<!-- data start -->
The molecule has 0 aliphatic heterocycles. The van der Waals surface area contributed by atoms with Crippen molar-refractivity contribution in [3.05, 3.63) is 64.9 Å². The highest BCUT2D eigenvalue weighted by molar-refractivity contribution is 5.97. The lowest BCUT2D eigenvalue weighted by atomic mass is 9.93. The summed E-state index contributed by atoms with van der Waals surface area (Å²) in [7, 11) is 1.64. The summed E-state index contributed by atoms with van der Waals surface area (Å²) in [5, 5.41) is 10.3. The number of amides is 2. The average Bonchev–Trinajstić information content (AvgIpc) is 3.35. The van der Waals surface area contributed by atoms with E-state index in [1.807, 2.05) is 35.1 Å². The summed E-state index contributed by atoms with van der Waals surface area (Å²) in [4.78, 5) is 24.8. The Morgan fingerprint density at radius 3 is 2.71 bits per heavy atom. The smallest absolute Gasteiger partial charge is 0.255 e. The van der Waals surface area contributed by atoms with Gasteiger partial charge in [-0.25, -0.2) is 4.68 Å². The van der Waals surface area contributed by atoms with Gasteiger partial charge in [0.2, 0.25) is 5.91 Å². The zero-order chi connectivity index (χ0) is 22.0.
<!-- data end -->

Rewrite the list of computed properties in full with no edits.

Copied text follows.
The molecule has 0 aliphatic heterocycles. The van der Waals surface area contributed by atoms with Crippen molar-refractivity contribution in [3.05, 3.63) is 64.9 Å². The highest BCUT2D eigenvalue weighted by molar-refractivity contribution is 5.97. The lowest BCUT2D eigenvalue weighted by atomic mass is 9.93. The summed E-state index contributed by atoms with van der Waals surface area (Å²) in [7, 11) is 1.64. The summed E-state index contributed by atoms with van der Waals surface area (Å²) in [5, 5.41) is 10.3. The number of amides is 2. The average Bonchev–Trinajstić information content (AvgIpc) is 3.35. The van der Waals surface area contributed by atoms with E-state index in [1.807, 2.05) is 35.1 Å². The summed E-state index contributed by atoms with van der Waals surface area (Å²) in [4.78, 5) is 24.8. The Morgan fingerprint density at radius 3 is 2.71 bits per heavy atom. The smallest absolute Gasteiger partial charge is 0.255 e. The van der Waals surface area contributed by atoms with Gasteiger partial charge in [-0.25, -0.2) is 4.68 Å². The van der Waals surface area contributed by atoms with Gasteiger partial charge in [0.2, 0.25) is 5.91 Å². The zero-order chi connectivity index (χ0) is 22.0.